Monday, November 4, 2013

Archaea species exhibits accelerated growth and ability to sidestep normal replication process

A recent report in Nature entitled: 'Accelerated growth in the absence of DNA replication origins' describes the work of The University of Nottingham scientists studying the archaea species Haloferax volcanii. Archaea are single celled organisms that are best known for their ability to survive and thrive in some of the worlds harshest environments, such as extreme temperatures and pH's. Haloferax volcanii are able to live in high-salt conditions and the ones used in this study originate from the Dead Sea.

Salt deposit at Dead Sea
Archaea are single-celled, and therefore similar to bacteria, but also have other characteristics that are more similar to eukaryotes, such as humans. Therefore, archaea fall into their own category of classification. The arahaea characteristic that was the focus of this study was the fact that when they copy their DNA prior to cell division they exhibit multiple origins of replication, similar to eukaryotes, where bacteria have a single origin of replication. In humans, if these replication origins are eliminated DNA replication cannot proceed and cells eventually die. When all replication origins were eliminated in a strain of  Haloferax volcanii not only were no growth defects apparent but growth faster than wild type was observed!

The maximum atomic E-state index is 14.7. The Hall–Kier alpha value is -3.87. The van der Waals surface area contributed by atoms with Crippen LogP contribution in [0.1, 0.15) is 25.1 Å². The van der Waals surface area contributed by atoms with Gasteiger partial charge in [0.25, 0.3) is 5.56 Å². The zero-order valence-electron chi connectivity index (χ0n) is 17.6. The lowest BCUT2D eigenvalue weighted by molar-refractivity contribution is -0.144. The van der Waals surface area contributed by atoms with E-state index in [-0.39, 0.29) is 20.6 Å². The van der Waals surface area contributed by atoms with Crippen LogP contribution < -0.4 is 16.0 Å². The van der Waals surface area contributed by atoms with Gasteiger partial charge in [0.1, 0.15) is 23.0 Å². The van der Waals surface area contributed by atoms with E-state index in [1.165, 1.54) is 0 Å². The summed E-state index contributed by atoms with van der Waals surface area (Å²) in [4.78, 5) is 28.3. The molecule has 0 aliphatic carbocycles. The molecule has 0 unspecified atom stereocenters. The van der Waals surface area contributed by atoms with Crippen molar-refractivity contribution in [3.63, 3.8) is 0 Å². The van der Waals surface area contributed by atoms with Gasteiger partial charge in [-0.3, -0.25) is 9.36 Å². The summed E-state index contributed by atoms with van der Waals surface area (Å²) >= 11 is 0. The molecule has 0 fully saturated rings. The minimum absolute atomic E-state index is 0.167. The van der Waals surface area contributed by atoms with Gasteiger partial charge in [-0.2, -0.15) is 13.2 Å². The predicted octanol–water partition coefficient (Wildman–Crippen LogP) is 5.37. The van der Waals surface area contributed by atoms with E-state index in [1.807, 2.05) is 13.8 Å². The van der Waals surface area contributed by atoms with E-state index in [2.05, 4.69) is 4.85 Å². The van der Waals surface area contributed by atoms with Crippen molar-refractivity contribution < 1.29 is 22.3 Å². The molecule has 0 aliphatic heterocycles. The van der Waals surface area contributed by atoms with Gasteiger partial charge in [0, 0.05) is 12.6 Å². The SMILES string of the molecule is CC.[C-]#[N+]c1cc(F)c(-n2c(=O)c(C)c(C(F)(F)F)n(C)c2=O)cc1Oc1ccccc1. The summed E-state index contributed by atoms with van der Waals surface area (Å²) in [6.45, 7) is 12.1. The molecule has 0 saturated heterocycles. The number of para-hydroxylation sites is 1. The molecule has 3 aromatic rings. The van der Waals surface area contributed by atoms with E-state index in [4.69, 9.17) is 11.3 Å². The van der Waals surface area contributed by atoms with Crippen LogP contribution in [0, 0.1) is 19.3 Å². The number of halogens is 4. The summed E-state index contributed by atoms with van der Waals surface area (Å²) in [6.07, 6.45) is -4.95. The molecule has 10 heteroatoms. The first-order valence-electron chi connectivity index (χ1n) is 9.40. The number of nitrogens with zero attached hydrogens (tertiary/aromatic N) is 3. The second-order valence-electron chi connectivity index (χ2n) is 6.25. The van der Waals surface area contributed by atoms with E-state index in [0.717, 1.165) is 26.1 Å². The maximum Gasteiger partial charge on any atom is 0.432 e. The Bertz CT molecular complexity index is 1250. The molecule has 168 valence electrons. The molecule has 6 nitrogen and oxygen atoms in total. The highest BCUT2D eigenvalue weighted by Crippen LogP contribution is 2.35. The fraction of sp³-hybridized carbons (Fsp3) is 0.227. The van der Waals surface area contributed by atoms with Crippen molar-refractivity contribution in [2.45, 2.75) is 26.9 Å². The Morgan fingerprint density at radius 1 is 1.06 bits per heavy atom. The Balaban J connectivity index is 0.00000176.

The origin-less replication occurred at dispersed sites rather than discrete origins and in order to perform this origin-less replication Haloferax volcanii adapted another cellular function, homologous recombination, to initiate DNA replication. In fact, they found that the recombinase RadA was absolutely essential for replication in the absence of origins.

The unregulated and accelerated growth of the origin-less Haloferax volcanii strain can be compared to cancer cells. It is the hope of the authors of this study that by better understanding the phenomena they observed they may shed light on how cancer cells avoid normal controls and this understanding could lead to new targets to selectively effect cancer cells.